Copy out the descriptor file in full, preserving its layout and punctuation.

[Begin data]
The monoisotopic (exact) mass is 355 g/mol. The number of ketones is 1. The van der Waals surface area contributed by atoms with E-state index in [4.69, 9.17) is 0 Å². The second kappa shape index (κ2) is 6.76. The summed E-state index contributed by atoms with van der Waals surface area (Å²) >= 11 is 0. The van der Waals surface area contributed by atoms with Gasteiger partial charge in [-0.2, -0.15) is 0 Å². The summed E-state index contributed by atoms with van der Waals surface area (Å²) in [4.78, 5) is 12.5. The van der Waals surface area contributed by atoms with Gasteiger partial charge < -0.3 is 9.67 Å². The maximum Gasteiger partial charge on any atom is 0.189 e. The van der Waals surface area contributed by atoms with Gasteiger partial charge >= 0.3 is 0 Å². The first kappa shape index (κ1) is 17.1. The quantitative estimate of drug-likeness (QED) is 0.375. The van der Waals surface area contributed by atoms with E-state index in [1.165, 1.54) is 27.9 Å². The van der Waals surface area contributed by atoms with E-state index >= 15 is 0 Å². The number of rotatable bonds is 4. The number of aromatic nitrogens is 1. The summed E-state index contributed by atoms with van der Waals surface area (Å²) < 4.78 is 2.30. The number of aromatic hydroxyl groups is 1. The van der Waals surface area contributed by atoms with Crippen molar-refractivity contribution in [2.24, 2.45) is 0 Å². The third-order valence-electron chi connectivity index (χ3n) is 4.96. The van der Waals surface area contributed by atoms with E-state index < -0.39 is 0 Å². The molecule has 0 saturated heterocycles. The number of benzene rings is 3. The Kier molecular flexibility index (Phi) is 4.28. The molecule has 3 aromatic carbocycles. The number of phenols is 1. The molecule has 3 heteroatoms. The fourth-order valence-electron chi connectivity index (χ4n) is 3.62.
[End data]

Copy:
The monoisotopic (exact) mass is 355 g/mol. The number of ketones is 1. The van der Waals surface area contributed by atoms with E-state index in [4.69, 9.17) is 0 Å². The second kappa shape index (κ2) is 6.76. The summed E-state index contributed by atoms with van der Waals surface area (Å²) >= 11 is 0. The van der Waals surface area contributed by atoms with Gasteiger partial charge in [-0.2, -0.15) is 0 Å². The summed E-state index contributed by atoms with van der Waals surface area (Å²) in [4.78, 5) is 12.5. The van der Waals surface area contributed by atoms with Gasteiger partial charge < -0.3 is 9.67 Å². The maximum Gasteiger partial charge on any atom is 0.189 e. The van der Waals surface area contributed by atoms with Gasteiger partial charge >= 0.3 is 0 Å². The first kappa shape index (κ1) is 17.1. The quantitative estimate of drug-likeness (QED) is 0.375. The van der Waals surface area contributed by atoms with E-state index in [1.165, 1.54) is 27.9 Å². The van der Waals surface area contributed by atoms with E-state index >= 15 is 0 Å². The number of rotatable bonds is 4. The number of aromatic nitrogens is 1. The summed E-state index contributed by atoms with van der Waals surface area (Å²) < 4.78 is 2.30. The number of aromatic hydroxyl groups is 1. The van der Waals surface area contributed by atoms with Crippen molar-refractivity contribution in [2.24, 2.45) is 0 Å². The third-order valence-electron chi connectivity index (χ3n) is 4.96. The van der Waals surface area contributed by atoms with E-state index < -0.39 is 0 Å². The molecule has 0 saturated heterocycles. The number of benzene rings is 3. The Kier molecular flexibility index (Phi) is 4.28. The molecule has 3 aromatic carbocycles. The number of phenols is 1. The molecule has 3 heteroatoms. The fourth-order valence-electron chi connectivity index (χ4n) is 3.62.